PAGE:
Environmental impact as a tool to minimize the effects of climate change

Alejandrina Bazán talks about “Environmental impact as a tool to minimize the effects of climate change”.

In Yucatan we are privileged to have a unique natural wealth, with 378 kilometers of coastline, more than 8,000 cenotes, part of the Mayan jungle known for being the second largest tropical forest in America, home and habitat of different species of flora and fauna. But in recent years all this has been affected by different natural and anthropogenic causes. All the activities that we carry out have an impact on our environment, which is why there are environmental regulation and policy instruments that help us prevent, mitigate and restore such damage.

One of the most well-known and notorious regulatory instruments is the Environmental Impact Statement (MIA, by its acronym in Spanish), which the General Law of Ecological Balance and Environmental Protection (LGEEPA, by its acronym in Spanish) describes as “The document through which it is made known, based on studies, the significant and potential environmental impact that a work or activity would generate, as well as how to avoid or mitigate it if it is negative”. The LGEEPA is the governing law of the environment in the country, whose objective is the preservation and restoration of the ecological balance and the protection of the environment throughout Mexico.


This Law mentions something that according to my experience, I have seen that most of the time is unknown and causes a lot of confusion among the citizens: the competences, that is to say, which authority is responsible for evaluating and authorizing some environmental procedure.

For example, continuing with the topic of the MIA, most people assume and take for granted that because a project is intended to be carried out in Yucatan or in some other state of the Republic, it is that entity that is in charge of the environmental authorization, but this is not always the case; In fact, most of the works or activities are evaluated and authorized by the Federal Government through the Ministry of the Environment (SEMARNAT, by its acronym in Spanish). Article 28 of the LGEEPA describes the works and activities that must be submitted to the federation or to the states.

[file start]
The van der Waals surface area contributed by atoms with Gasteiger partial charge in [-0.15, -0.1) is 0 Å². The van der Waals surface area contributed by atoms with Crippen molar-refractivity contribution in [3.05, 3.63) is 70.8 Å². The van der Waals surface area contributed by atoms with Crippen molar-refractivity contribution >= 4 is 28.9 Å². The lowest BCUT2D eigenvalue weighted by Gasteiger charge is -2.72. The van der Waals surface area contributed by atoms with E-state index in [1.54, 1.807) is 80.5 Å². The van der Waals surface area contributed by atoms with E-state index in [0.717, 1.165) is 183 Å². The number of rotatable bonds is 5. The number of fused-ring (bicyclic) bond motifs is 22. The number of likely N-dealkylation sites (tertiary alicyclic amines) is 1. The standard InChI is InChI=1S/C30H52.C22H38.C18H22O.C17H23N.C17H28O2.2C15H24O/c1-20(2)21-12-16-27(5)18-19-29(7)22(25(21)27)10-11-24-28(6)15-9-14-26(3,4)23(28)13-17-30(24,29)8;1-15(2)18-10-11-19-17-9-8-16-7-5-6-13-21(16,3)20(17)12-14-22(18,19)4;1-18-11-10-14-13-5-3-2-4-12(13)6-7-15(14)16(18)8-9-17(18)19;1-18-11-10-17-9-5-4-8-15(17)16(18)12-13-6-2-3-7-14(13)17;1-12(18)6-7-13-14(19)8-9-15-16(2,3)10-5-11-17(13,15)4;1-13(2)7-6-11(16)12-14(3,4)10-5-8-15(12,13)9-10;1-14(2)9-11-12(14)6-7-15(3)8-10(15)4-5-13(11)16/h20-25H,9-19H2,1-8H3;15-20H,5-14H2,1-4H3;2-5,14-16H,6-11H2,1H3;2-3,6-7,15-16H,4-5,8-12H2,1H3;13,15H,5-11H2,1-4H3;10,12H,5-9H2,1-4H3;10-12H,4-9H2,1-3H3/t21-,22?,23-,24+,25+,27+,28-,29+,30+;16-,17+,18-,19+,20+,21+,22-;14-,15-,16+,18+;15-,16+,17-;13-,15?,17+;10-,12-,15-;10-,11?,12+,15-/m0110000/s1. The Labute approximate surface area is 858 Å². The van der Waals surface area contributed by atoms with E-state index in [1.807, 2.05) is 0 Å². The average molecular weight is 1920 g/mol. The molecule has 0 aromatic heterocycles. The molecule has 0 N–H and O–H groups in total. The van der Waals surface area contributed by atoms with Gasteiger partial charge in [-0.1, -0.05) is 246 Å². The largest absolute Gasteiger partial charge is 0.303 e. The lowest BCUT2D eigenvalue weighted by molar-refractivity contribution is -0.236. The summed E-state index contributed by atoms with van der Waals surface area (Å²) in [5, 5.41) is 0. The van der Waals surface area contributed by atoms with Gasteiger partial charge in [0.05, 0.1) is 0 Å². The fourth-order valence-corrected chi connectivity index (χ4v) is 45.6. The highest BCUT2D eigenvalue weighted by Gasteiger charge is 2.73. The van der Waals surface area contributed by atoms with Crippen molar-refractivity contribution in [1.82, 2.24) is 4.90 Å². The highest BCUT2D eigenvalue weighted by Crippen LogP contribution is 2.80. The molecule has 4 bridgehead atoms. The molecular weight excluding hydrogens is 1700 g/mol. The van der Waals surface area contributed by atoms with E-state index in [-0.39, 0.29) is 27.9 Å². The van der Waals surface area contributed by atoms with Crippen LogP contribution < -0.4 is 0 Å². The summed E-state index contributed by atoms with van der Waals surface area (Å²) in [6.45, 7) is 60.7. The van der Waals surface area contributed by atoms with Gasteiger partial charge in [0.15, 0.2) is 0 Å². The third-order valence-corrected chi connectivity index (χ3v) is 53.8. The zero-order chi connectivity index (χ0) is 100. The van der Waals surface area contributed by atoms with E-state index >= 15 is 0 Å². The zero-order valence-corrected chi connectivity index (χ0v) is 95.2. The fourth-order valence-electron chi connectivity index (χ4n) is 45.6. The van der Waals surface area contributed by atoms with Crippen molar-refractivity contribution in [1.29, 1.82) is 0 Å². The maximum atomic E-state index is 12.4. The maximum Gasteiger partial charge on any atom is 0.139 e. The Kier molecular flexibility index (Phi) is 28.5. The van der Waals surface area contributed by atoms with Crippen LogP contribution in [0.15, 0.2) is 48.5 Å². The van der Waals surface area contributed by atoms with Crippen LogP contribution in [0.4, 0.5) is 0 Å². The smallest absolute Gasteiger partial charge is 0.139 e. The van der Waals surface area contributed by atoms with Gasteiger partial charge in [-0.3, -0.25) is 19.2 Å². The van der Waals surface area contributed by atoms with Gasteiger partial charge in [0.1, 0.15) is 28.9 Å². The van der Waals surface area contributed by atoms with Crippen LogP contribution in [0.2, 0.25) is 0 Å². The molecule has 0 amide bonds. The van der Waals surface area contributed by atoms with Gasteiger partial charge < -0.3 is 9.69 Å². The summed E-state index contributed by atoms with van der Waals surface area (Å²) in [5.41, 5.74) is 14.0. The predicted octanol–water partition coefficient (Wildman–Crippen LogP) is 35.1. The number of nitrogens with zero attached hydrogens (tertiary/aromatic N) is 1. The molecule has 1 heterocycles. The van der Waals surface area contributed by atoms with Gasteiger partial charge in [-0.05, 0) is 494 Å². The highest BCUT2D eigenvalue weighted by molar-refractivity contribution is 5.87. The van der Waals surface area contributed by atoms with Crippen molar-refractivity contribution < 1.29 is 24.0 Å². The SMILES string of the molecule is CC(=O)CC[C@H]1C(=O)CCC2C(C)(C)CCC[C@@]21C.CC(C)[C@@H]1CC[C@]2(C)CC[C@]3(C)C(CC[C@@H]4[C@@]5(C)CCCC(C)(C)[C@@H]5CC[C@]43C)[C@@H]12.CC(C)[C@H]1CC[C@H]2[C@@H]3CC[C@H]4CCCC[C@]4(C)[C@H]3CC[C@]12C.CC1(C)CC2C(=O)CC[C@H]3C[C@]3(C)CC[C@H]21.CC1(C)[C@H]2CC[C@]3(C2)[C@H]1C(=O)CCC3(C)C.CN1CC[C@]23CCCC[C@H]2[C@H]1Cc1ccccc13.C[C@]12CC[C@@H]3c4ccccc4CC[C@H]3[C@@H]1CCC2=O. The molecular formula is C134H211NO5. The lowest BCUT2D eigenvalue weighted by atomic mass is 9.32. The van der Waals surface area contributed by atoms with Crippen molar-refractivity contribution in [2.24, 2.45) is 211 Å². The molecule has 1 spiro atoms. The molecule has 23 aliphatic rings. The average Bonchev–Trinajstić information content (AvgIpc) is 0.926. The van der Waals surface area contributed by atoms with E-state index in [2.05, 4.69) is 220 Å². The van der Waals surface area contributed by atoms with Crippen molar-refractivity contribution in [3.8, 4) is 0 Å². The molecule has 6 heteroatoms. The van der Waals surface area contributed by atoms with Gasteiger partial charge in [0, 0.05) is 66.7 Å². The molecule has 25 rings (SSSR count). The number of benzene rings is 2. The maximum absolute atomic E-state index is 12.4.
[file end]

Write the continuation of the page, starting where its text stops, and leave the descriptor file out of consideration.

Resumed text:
In the case of Yucatan, the Secretariat for Sustainable Development is in charge, but each state has its own Secretariat for the Environment. Those responsible for executing the work or project are the ones who must present the MIA, and they are also the ones who must carry out and follow up on the prevention and mitigation actions

Aerial view of the coast
Fotography: Fernando Méndez

The MIA must be submitted before the construction stage; Unfortunately, this is not always fulfilled, and that is where most of the repercussions on the environment occur, since in an unregulated work or construction it is not guaranteed that the actions to be carried out are being done in the best possible way and with the least impact on the environment.

In many cases this happens due to lack of information, but in other cases it also happens because people prefer to skip that process. As citizens we must inform ourselves very well and comply with the regulations of our country, in all matters, including the environment, in order to also be able to demand and participate in the decisions that are made in our country, state or municipality.

We are going through a climate crisis that we cannot face alone; we have to join forces with all sectors of society. We must all have to put our part and start to know and inform ourselves of current environmental issues and problems, contribute with solutions and be able to leave a better world for our children and our children’s children.

Toh Bird
Fotography: Fernando Méndez

“Climate change has no limits, it is happening all over the planet and we are accelerating it more every day.”